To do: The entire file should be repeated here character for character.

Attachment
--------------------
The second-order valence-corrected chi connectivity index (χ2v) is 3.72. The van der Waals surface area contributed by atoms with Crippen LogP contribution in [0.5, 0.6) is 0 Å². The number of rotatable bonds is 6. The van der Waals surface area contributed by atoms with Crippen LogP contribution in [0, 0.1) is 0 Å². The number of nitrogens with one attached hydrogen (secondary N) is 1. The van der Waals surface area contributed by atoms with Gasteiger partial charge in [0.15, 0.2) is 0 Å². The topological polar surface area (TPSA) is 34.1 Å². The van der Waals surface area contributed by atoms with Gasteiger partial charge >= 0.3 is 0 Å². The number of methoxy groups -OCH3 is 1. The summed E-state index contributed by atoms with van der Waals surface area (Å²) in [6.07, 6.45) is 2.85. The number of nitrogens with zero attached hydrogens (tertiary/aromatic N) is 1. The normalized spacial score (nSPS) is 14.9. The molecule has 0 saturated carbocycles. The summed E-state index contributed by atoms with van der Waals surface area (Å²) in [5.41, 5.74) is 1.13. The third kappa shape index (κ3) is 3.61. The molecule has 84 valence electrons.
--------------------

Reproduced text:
The second-order valence-corrected chi connectivity index (χ2v) is 3.72. The van der Waals surface area contributed by atoms with Crippen LogP contribution in [0.5, 0.6) is 0 Å². The number of rotatable bonds is 6. The van der Waals surface area contributed by atoms with Crippen LogP contribution in [0, 0.1) is 0 Å². The number of nitrogens with one attached hydrogen (secondary N) is 1. The van der Waals surface area contributed by atoms with Gasteiger partial charge in [0.15, 0.2) is 0 Å². The topological polar surface area (TPSA) is 34.1 Å². The van der Waals surface area contributed by atoms with Gasteiger partial charge >= 0.3 is 0 Å². The number of methoxy groups -OCH3 is 1. The summed E-state index contributed by atoms with van der Waals surface area (Å²) in [6.07, 6.45) is 2.85. The number of nitrogens with zero attached hydrogens (tertiary/aromatic N) is 1. The normalized spacial score (nSPS) is 14.9. The molecule has 0 saturated carbocycles. The summed E-state index contributed by atoms with van der Waals surface area (Å²) in [5.41, 5.74) is 1.13. The third kappa shape index (κ3) is 3.61. The molecule has 84 valence electrons.